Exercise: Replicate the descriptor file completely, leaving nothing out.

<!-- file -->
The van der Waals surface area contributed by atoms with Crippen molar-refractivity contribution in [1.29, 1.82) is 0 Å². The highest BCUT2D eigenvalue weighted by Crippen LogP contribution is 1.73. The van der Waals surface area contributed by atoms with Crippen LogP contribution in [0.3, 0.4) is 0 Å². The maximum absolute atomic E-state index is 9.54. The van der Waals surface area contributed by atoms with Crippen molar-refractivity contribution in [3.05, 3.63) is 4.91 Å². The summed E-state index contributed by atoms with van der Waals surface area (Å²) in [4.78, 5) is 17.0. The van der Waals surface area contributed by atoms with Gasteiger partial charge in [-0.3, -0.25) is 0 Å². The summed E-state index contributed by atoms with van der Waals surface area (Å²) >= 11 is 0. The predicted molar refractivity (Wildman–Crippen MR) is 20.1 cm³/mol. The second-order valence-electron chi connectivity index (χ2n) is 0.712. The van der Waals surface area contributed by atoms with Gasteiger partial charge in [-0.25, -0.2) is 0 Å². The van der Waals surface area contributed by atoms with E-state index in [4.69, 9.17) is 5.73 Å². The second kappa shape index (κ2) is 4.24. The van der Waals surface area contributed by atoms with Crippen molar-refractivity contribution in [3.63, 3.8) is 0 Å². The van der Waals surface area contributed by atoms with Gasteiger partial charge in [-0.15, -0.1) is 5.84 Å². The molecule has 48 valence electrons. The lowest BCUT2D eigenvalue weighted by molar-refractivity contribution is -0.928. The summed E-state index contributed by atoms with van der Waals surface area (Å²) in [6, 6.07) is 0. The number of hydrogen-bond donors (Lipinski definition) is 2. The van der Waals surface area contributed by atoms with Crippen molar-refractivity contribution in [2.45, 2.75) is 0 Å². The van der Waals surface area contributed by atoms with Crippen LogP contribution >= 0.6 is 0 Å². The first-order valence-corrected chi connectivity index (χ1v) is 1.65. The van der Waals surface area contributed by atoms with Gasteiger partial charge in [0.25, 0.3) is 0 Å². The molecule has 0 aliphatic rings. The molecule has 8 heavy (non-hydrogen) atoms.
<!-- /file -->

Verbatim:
The van der Waals surface area contributed by atoms with Crippen molar-refractivity contribution in [1.29, 1.82) is 0 Å². The highest BCUT2D eigenvalue weighted by Crippen LogP contribution is 1.73. The van der Waals surface area contributed by atoms with Crippen LogP contribution in [0.3, 0.4) is 0 Å². The maximum absolute atomic E-state index is 9.54. The van der Waals surface area contributed by atoms with Crippen molar-refractivity contribution in [3.05, 3.63) is 4.91 Å². The summed E-state index contributed by atoms with van der Waals surface area (Å²) in [4.78, 5) is 17.0. The van der Waals surface area contributed by atoms with Gasteiger partial charge in [-0.3, -0.25) is 0 Å². The summed E-state index contributed by atoms with van der Waals surface area (Å²) >= 11 is 0. The predicted molar refractivity (Wildman–Crippen MR) is 20.1 cm³/mol. The second-order valence-electron chi connectivity index (χ2n) is 0.712. The van der Waals surface area contributed by atoms with Gasteiger partial charge in [-0.25, -0.2) is 0 Å². The van der Waals surface area contributed by atoms with E-state index in [4.69, 9.17) is 5.73 Å². The second kappa shape index (κ2) is 4.24. The van der Waals surface area contributed by atoms with Crippen molar-refractivity contribution in [3.63, 3.8) is 0 Å². The van der Waals surface area contributed by atoms with Gasteiger partial charge in [-0.15, -0.1) is 5.84 Å². The molecule has 48 valence electrons. The lowest BCUT2D eigenvalue weighted by molar-refractivity contribution is -0.928. The summed E-state index contributed by atoms with van der Waals surface area (Å²) in [6, 6.07) is 0. The number of hydrogen-bond donors (Lipinski definition) is 2. The van der Waals surface area contributed by atoms with Crippen molar-refractivity contribution in [2.45, 2.75) is 0 Å². The van der Waals surface area contributed by atoms with Crippen LogP contribution >= 0.6 is 0 Å². The first-order valence-corrected chi connectivity index (χ1v) is 1.65. The van der Waals surface area contributed by atoms with Gasteiger partial charge in [0.25, 0.3) is 0 Å². The molecule has 0 aliphatic rings. The molecule has 8 heavy (non-hydrogen) atoms.